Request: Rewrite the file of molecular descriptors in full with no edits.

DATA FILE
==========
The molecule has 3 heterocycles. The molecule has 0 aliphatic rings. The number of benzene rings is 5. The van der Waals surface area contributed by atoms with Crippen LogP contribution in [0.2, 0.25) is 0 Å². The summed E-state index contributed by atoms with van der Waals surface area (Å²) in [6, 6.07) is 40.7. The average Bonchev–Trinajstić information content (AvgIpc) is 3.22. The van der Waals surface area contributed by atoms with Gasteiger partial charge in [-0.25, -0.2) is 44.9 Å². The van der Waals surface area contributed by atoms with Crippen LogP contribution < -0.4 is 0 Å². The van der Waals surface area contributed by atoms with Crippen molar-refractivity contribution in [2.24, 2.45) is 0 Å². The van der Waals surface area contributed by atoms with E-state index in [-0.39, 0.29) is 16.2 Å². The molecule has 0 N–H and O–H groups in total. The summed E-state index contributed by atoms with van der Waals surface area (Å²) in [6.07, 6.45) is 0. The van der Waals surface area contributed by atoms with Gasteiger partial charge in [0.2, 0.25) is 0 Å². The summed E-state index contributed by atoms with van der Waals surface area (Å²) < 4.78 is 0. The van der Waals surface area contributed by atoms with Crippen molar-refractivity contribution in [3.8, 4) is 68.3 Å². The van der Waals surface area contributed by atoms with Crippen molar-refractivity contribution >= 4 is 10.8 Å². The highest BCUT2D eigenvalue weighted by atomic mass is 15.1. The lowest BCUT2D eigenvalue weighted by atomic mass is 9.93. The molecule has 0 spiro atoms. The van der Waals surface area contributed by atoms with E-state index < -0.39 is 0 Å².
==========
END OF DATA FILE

The molecule has 3 heterocycles. The molecule has 0 aliphatic rings. The number of benzene rings is 5. The van der Waals surface area contributed by atoms with Crippen LogP contribution in [0.2, 0.25) is 0 Å². The summed E-state index contributed by atoms with van der Waals surface area (Å²) in [6, 6.07) is 40.7. The average Bonchev–Trinajstić information content (AvgIpc) is 3.22. The van der Waals surface area contributed by atoms with Gasteiger partial charge in [-0.25, -0.2) is 44.9 Å². The van der Waals surface area contributed by atoms with Crippen LogP contribution < -0.4 is 0 Å². The van der Waals surface area contributed by atoms with Crippen molar-refractivity contribution in [2.24, 2.45) is 0 Å². The van der Waals surface area contributed by atoms with E-state index in [-0.39, 0.29) is 16.2 Å². The molecule has 0 N–H and O–H groups in total. The summed E-state index contributed by atoms with van der Waals surface area (Å²) in [6.07, 6.45) is 0. The van der Waals surface area contributed by atoms with Gasteiger partial charge in [0.2, 0.25) is 0 Å². The summed E-state index contributed by atoms with van der Waals surface area (Å²) < 4.78 is 0. The van der Waals surface area contributed by atoms with Crippen molar-refractivity contribution in [3.8, 4) is 68.3 Å². The van der Waals surface area contributed by atoms with Crippen molar-refractivity contribution >= 4 is 10.8 Å². The highest BCUT2D eigenvalue weighted by atomic mass is 15.1. The lowest BCUT2D eigenvalue weighted by atomic mass is 9.93. The molecule has 0 spiro atoms. The van der Waals surface area contributed by atoms with E-state index < -0.39 is 0 Å².